SAN ANTONIO – – At home, online, disconnected with free time, people are more vulnerable to traffickers than ever before.
Local organizations that help trafficked youth say teens and parents need to be on the lookout for online predators who are constantly grooming their next victims.
The pandemic has forced many kids to move both their school and social lives online and predators are noticing.
“It does not matter if you come from a broken home or not a broken home, or wealth, or not wealth,” said Tara Roussett, the CEO of SJRC Texas, formerly St. Jude’s Ranch for Children.
SJRC houses and cares for at-risk foster youth and trafficking survivors.
“We unfortunately remain very steady with the clients who come in who have been trafficked. On average, we take care of about 10 or so every single day and then we have some with their babies,” Roussett said.
She said most of them were at some point pursued online.
“The internet is really used as an initial grooming tool for the pimps and the johns to find their victim. They’re looking for people talking about their sad lives, talking about how much they hate their parents. Then because they’re manipulators, they’re going to go in and offer those things,” she explained.
Victims often believe the trafficker is their boyfriend or girlfriend. That leads to meeting in-person, and eventually emotional and sexual control.
“To the parents, if your young person in your home, let’s say they’re going to meet their friend John, you need to ask, who is John? Does he go to your school? What grade is he in?” Roussett said.
It’s hard for parents already busy with work, childcare, and even teaching, but Roussett said taking the time to check in is crucial.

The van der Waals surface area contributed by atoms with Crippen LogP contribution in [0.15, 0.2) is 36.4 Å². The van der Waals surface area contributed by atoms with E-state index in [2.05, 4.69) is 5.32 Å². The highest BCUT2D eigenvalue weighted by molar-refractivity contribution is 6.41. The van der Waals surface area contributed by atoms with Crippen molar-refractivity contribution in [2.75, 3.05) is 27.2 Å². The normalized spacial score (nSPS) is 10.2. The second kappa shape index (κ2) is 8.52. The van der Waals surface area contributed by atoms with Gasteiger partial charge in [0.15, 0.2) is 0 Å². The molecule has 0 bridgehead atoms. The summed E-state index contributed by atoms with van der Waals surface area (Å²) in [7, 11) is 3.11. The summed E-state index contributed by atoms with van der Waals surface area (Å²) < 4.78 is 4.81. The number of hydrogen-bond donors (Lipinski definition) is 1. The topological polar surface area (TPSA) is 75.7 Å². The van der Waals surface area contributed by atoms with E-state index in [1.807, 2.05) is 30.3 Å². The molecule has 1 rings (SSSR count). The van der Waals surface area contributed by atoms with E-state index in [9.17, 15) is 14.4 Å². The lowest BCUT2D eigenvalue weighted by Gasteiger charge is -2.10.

“I have two teenagers, so I live this every single day. You have to have open communication. If there’s anything that happens that they’re not comfortable with on the computer, they need to know they can tell their parent without getting in trouble. They usually don’t say anything because they think they’re going to get in trouble,” she said.
Roussett also said, though an unpopular rule, parents should always have their kids’ passwords.
“What I tell my kids and what we tell our kids with our organization, ‘It’s not that we don’t trust you. We don’t trust the people out there, so we need your passwords,’” she said.
Roussett also says the strongest messages need to be sent to people other than parents and children.
“We need to make a ploy to the people that are buying sex. There’s not a market if you’re not buying it. So people need to realize that, and stop!” she said.
The whole month of January is Human Trafficking Awareness Month. Organizations like SJRC Texas will be using that platform to teach people what red flags to look for and what to do if you think someone is being trafficked.
The National Human Trafficking Hotline website lists who is most vulnerable and what signs you should look out for to gauge if someone is in trouble.
If you are being trafficked or suspect someone is being groomed or trafficked, call the National Human Trafficking Hotline at 1 (888) 373-7888 or text 233733.
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